Although the Wars of the Roses turned into a dynastic struggle, they didn't start out that way. There is no single reason for the outbreak of these wars. Amongst the 'causes' are: dissatisfaction through mis-handling of the later stages of the Hundred Years War; the usurpation of the throne of Richard II by Henry Bolingbroke (Henry IV); Henry VI's inability to rule his kingdom. There are other causes, but it would take a full article to go into them, which I don't want to write. Suffice to say, dynastic issues (i.e., the validity of the Lancastrian claim to the throne) didn't apply if the king was a strong king (e.g., Henry IV and Henry V) and able to rule the kingdom, but gave an *excuse* for war if the king was weak (e.g., Henry VI, who went mad). Again, my history books and encyclopedia define these battles as civil war.

It may be that we will have to agree to differ on these matters because, based on the information at my disposal, each of the wars I listed fits the definition of civil war. Therefore I stand my ground and re-iterate: England / Britain has been involved in 5 civil wars, not 1.

I hate to be picky, but ...

Post 7


big reply comeing for your return ...

I hate to be picky, but ...

Post 8


Stephan & Matilda

Yes a civil war but it was also war over who held the crown & not how England should be governed and is probably better described as Dynastical struggle.

Wars of the Roses

This was a Dynastic Struggle right from the start, The house of York had long maintained that they had a better claim to the throne (by virtue of here bloodline) than the ruling house of Lancaster. The failure of Henry VI to produce an heir brought theses arguments to the fore & it was only a question of time before they acted on. Previous Lancaster kings averted this crisis by virtue of being exceptional kings; Henry VI wasn't a king of the same calibre as his predecessors.

The Jacobite rebellion

By your own argument this was a British Civil War not & English Civil War; the same argument could be used about the AWI.

The American War of Independence

Convince Colonel Sellers(http://www.bbc.co.uk/h2g2/guide/U49720) of your argument & I will accept it until then I have already posted my thoughts.

I hate to be picky, but ...

Post 9

Cheerful Dragon

I refer you back to my second posting. As neither my history books, encyclopedias nor dictionary differentiate between 'types' of 'civil war', I'm prepared to stand my ground on all counts, although I will admit that war #5 is stretching the definition a little.

I hate to be picky, but ...

Post 10


Three points

1: a civil war can only take place in a nation state. At the time of the conflicts between 'Stephan & Matilda' & the 'War of the Roses' the government was more tribal than national, (it was only at the time of Willy the conquer the coronation oath changed from 'King of the English' to 'king of England' and it took time for this to become a reality). In modern times, many scholars have argued that at this time that the European proto-states should not be considered as nations but areas of tribal dominance.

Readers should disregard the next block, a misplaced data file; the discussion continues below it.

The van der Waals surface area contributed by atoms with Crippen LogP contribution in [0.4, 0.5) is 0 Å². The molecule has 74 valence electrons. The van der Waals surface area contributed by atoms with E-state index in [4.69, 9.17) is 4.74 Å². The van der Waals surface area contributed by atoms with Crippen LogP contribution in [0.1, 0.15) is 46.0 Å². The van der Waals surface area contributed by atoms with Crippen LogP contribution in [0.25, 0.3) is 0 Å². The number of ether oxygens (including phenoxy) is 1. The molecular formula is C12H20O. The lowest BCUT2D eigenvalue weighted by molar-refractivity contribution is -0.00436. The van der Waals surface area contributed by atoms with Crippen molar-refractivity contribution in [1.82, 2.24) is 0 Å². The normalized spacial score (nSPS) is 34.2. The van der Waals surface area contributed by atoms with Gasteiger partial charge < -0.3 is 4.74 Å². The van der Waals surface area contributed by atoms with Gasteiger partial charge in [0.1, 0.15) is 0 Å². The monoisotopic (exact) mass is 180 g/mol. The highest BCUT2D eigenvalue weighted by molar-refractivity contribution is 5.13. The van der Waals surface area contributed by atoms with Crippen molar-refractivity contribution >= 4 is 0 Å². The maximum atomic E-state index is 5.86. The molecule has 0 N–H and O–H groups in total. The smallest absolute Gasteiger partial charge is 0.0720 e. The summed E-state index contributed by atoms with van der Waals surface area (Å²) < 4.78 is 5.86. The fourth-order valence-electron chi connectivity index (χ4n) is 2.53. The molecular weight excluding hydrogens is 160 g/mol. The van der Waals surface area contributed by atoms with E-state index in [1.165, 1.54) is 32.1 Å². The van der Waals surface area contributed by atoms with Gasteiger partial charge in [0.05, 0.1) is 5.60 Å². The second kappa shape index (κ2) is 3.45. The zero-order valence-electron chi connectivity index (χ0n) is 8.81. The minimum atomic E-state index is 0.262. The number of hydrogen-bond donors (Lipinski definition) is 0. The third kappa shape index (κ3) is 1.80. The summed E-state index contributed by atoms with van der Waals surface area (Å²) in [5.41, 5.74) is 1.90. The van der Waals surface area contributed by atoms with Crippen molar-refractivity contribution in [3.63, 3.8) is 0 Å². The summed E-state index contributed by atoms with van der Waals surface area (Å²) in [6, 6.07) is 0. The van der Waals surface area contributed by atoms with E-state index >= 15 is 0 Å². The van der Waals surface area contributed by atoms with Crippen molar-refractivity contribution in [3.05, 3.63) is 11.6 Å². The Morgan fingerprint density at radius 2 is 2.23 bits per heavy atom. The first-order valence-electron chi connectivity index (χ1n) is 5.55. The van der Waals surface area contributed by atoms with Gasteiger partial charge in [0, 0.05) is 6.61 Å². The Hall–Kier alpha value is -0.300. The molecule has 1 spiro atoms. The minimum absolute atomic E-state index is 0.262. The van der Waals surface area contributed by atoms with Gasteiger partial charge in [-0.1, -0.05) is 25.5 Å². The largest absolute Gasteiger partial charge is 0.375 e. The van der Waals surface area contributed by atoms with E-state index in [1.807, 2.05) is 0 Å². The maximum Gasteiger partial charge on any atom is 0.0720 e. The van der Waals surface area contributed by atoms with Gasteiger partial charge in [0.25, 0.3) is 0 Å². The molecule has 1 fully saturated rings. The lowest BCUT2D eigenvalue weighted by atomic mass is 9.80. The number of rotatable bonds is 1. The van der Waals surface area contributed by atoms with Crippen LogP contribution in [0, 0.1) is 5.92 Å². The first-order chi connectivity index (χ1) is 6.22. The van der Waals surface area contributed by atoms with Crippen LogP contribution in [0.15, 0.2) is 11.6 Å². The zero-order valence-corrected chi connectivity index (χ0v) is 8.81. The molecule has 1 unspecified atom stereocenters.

2: A war may be a civil war but there may a better description of the type of war it is, in the case of the English Civil War “civil war” is the best description of the war.

3: war #4 The Jacobite rebellion by your own argument this was a BRITISH (after the act of Union) war not ENGLISH.

I hate to be picky, but ...

Post 11

Blatherskite the Mugwump - Bandwidth Bandit

"What's so civil about war, anyway?"

I went to a dictionary first, and found:

civil war: a war between opposing groups of citizens of the same country

rebellion: open, armed, and usually unsuccessful defiance of or resistance to an established government

Thus, the American Revolution was both a rebellion and a civil war. Same with the American Civil War. As I am not as well educated in British history as I would like to analyze the other events (350 years of history are so much easier to specialize in than 1700), I will leave it to you.

However, I would like to suggest that the difference between the two terms is very subtle. If the rebellion succeeds, it becomes known to history as a revolution. If the rebellion fails, or if it's fought by two sides of the same coin (war of succession, for example) it's a civil war.

I agree with point three above, made by HappyDude. If the war was not fought internal to England, it cannot be called an English Civil War. The Jacobite Rebellion was internal to the nation of Great Britain, and could be called the British Civil War. The same goes for the American Revolution.

And a pedantic correction... the Americans did not pay the French for their support. The financial arrangement was quite the opposite... the French crown provided vital funding to help keep the Continental Army together, along with their own troops and navy (which was crucial to the victory at Yorktown). Without finances, the Continental Army would probably have collapsed around 1778-79, and it would have degenerated into total guerilla warfare.

I hate to be picky, but ...

Post 12


Thanks for the input Colonel

:: waiting to see wot Cheerful Dragon has to say ::

I hate to be picky, but ...

Post 13


The war of the Roses was not just a dynastic feud. It was a war which spanned the Isles, pitching as you say brother against brother. It generally involved the common people as much as the lancastrain and yorkists. Warwick the Kingmaker was neither Lancastrian or Yorkists, and the Earl of Richmond was so unsure of the situation that he fought on whoever paid him the most, hence his decision to make a Rose split in half, with red in one half and white in the other, one of his emblems to state his indecision. In a time when the dominating house of Parliament was the upper chamber (The House of Lords) in which both sides and there vassels had and kept seats throughout, then this is surely just a war over primacy between two political factions. This justifies the claim for The war of the Roses being a civil war. Two waring political factions. As an after fought, how about the Magna Carta. The war waged by the barons against the king forcing him to acknowledge parliament, and to ensure that he can no longer raise taxes without the permission of parliament.
This is surely a civil war. Two different branches of government fighting, over the ability to raise taxes. Fulfills all of the criteria required!!